Dickson, Alexander J.; Beer, Christopher J.; Dempsey, Ciara; Maslin, Mark A.; Bendle, James A.; McClymont, Erin L. and Pancost, Richard D.
Due to copyright restrictions, this file is not available for public download
|DOI (Digital Object Identifier) Link:||http://dx.doi.org/10.1038/ngeo527|
|Google Scholar:||Look up in Google Scholar|
The interglacial known as Marine Isotope Stage 11 has been proposed to be analogous to the Holocene, owing to similarities in the amplitudes of orbital forcing. It has been difficult to compare the periods, however, because of the long duration of Stage 11 and a lack of detailed knowledge of any extreme climate events that may have occurred. Here we use the distinctive phasing between seasurface temperatures and the oxygen-isotope records of benthic foraminifera in the southeast Atlantic Ocean to stratigraphically align the Holocene interglacial with the first half of the Marine Isotope Stage 11 interglacial optimum. This alignment suggests that the second half of Marine Isotope Stage 11 should not be used as a reference for 'pre-anthropogenic' greenhouse-gas emissions. By compiling benthic carbon-isotope records from sites in the Atlantic Ocean on a single timescale, we also find that meridional overturning circulation strengthened about 415,000 years ago, at a time of high orbital obliquity. We propose that this mechanism transported heat to the high northern latitudes, inhibiting significant ice-sheet build-up and prolonging interglacial conditions. We suggest that this mechanism may have also prolonged other interglacial periods throughout the past 800,000 years.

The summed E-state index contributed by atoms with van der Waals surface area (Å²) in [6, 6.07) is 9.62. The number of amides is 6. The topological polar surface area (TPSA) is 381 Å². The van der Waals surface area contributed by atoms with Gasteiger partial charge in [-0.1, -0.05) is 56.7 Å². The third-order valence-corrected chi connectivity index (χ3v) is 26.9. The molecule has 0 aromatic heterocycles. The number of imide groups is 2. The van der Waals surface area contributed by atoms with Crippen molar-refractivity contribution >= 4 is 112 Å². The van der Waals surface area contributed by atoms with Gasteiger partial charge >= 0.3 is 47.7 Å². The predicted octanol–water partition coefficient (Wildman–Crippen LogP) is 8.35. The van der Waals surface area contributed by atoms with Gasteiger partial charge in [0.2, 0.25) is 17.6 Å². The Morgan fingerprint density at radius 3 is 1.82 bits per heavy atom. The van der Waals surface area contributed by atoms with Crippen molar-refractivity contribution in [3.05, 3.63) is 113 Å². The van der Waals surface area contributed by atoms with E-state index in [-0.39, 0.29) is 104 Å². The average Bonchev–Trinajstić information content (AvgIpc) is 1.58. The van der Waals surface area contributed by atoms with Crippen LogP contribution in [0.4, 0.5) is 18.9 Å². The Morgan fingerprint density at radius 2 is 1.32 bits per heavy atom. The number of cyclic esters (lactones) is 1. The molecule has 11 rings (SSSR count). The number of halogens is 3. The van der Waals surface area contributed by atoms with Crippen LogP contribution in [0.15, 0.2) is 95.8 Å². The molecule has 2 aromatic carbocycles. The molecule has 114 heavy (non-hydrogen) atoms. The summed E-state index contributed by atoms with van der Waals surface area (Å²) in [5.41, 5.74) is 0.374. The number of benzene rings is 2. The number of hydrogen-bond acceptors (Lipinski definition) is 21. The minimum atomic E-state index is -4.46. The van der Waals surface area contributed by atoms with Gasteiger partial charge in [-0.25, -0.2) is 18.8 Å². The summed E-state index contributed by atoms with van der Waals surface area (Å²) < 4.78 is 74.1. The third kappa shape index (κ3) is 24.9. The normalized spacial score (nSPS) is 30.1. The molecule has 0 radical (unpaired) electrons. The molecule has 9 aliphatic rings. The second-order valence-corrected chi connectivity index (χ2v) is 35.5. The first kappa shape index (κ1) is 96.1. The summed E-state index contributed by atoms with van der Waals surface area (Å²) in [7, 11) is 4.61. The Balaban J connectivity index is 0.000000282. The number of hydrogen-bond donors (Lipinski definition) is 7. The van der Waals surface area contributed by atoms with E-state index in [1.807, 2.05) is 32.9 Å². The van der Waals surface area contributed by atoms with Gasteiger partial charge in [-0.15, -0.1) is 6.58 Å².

|Item Type:||Journal Article|
|Copyright Holders:||2009 Macmillan Publishers Limited|
|Academic Unit/Department:||Science > Environment, Earth and Ecosystems
|Depositing User:||Alexander Dickson|
|Date Deposited:||01 Feb 2011 11:33|
|Last Modified:||19 Jan 2016 21:02|
|Share this page:|